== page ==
Sports Illustrated gives its take on the scandal

Erin Ghere

The most recent issue of Sports Illustrated suggests that the Gophers basketball players’ academic misconduct scandal was as much the fault of University faculty members as it was Coach Clem Haskins’ and other team officials’.
The article, which hit stands Tuesday, focused on what the magazine called “friendly faculty,” professors who accepted papers from players despite evidence they were written by someone else, namely Jan Gangelhoff, a former University tutor.
In a March 10 article in the Pioneer Press, Gangelhoff said she wrote 400 papers for 20 basketball players between 1993 and 1998 and that basketball coach Clem Haskins was aware of the academic misconduct.
“Jan Gangelhoff may have written 400 papers, but she couldn’t have done all this by herself,” Elayne Donahue, former director of the academic counseling unit for athletics, told Sports Illustrated. “There had to be faculty willing to accept those papers and not question how a poor student had suddenly mastered the art of writing.”
For their cooperation, “friendly faculty” received free tickets to University sporting events and opportunities for all-expenses-paid trips to attend out-of-town games and tournaments.
Gangelhoff said one faculty member, John Taborn, an African-American studies professor, arranged a four-credit independent study for former Gopher Bobby Jackson in which the only assignment was for Jackson to type “basketball” into a database and list the articles that came up, according to the article. Taborn told Sports Illustrated he couldn’t remember the specifics of the assignment and that a lengthy paper would have been the minimum assignment.
The article also said some professors had expressed that the papers were accepted because they didn’t want to dampen support for a successful basketball program.
“Who wants to be the guy who costs us the star basketball player?” said an unnamed professor in the article.
But some professors did ask questions. Sports Illustrated explained the situation of former University faculty member Sander Latts, who had former Gophers basketball player Courtney James in a class.
After James expressed concern over his eligibility, Latts told James that if he wrote a good paper, it would count in place of the six papers James should have already turned in during the quarter. Just a few days later, after the Gophers had won the NCAA Midwest Regional to earn their first trip to the Final Four, James turned in a paper on the Fair Housing Act.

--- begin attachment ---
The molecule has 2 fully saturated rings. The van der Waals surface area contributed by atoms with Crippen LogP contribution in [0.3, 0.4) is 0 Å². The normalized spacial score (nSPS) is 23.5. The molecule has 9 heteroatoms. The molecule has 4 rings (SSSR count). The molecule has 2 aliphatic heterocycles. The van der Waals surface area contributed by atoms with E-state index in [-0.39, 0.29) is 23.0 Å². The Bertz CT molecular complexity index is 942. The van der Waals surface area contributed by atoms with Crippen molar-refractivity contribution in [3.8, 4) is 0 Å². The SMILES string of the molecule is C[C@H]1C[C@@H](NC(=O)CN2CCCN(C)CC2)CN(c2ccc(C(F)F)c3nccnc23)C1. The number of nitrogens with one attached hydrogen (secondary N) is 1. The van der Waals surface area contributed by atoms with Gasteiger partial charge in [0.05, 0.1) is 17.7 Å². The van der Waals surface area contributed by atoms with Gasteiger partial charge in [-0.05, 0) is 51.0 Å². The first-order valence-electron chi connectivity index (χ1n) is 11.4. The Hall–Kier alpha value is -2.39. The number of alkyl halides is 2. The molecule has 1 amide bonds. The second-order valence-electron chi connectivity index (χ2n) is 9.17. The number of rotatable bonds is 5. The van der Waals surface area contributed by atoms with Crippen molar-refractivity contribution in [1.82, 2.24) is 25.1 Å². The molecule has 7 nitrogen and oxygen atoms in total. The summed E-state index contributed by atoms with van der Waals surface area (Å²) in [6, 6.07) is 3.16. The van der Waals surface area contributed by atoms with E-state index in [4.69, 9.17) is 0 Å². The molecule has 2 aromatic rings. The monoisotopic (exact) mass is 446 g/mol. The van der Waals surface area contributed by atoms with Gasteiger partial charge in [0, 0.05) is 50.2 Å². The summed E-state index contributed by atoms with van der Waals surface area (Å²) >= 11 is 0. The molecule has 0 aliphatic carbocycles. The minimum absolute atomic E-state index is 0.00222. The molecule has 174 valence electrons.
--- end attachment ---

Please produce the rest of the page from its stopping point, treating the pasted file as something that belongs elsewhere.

Latts said the paper was “one of the 10 best papers I’ve received in 40 years of teaching.” He said he had never seen a paper turned around that quickly and questioned James about it, especially after James had just played in two of the most important games in his college career. To explain himself, James told Latts that he stayed at the hotel when the rest of the team went out and partied.
Still suspicious, Latts brought his concerns to Norman Chervany, the liaison between the faculty and the men’s athletics department, but nothing was ever done. Unable to prove his case, Latts accepted the paper.
Sports Illustrated portrayed other similar situations with University professors, including one in which Haskins went to the classroom of a instructor to discuss former basketball player Voshon Leonard’s classwork: “Haskins was in fact flouting an unwritten Minnesota rule against coaches trying to influence their players’ professors,” according to the article. The instructor later received tickets to a Gophers game; however, he failed Leonard at the end of the quarter.
Haskins has denied all knowledge of ghostwritten papers, although Gangelhoff alleges that he told her on at least two separate occasions, “remember Jan, those papers can’t be too good.”
Sports Illustrated reported that during Haskins’ Minnesota coaching career, only 23 percent of his players have left the University with a degree — the worst in the Big Ten — and that the 1997 team turned in the worst grade point average of any Gophers’ team, as low as 1.64 one quarter.